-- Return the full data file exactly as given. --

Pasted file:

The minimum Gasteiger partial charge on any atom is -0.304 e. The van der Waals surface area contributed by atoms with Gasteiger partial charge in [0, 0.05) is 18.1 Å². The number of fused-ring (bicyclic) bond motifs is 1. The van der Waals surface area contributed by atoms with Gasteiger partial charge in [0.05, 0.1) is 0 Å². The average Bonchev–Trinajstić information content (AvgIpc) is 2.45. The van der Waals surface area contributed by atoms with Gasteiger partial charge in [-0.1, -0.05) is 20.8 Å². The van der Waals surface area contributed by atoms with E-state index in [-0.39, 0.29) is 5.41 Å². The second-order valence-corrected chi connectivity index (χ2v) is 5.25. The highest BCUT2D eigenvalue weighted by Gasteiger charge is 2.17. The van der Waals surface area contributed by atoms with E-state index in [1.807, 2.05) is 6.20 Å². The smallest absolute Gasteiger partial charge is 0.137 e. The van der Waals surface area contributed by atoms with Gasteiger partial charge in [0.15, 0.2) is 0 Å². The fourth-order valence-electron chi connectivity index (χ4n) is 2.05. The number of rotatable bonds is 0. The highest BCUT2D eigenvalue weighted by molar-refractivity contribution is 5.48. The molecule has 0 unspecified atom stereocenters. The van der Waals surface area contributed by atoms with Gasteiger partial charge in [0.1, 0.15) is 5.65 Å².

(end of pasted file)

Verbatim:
The minimum Gasteiger partial charge on any atom is -0.304 e. The van der Waals surface area contributed by atoms with Gasteiger partial charge in [0, 0.05) is 18.1 Å². The number of fused-ring (bicyclic) bond motifs is 1. The van der Waals surface area contributed by atoms with Gasteiger partial charge in [0.05, 0.1) is 0 Å². The average Bonchev–Trinajstić information content (AvgIpc) is 2.45. The van der Waals surface area contributed by atoms with Gasteiger partial charge in [-0.1, -0.05) is 20.8 Å². The van der Waals surface area contributed by atoms with E-state index in [-0.39, 0.29) is 5.41 Å². The second-order valence-corrected chi connectivity index (χ2v) is 5.25. The highest BCUT2D eigenvalue weighted by Gasteiger charge is 2.17. The van der Waals surface area contributed by atoms with E-state index in [1.807, 2.05) is 6.20 Å². The smallest absolute Gasteiger partial charge is 0.137 e. The van der Waals surface area contributed by atoms with Gasteiger partial charge in [0.15, 0.2) is 0 Å². The fourth-order valence-electron chi connectivity index (χ4n) is 2.05. The number of rotatable bonds is 0. The highest BCUT2D eigenvalue weighted by molar-refractivity contribution is 5.48. The molecule has 0 unspecified atom stereocenters. The van der Waals surface area contributed by atoms with Gasteiger partial charge in [0.1, 0.15) is 5.65 Å².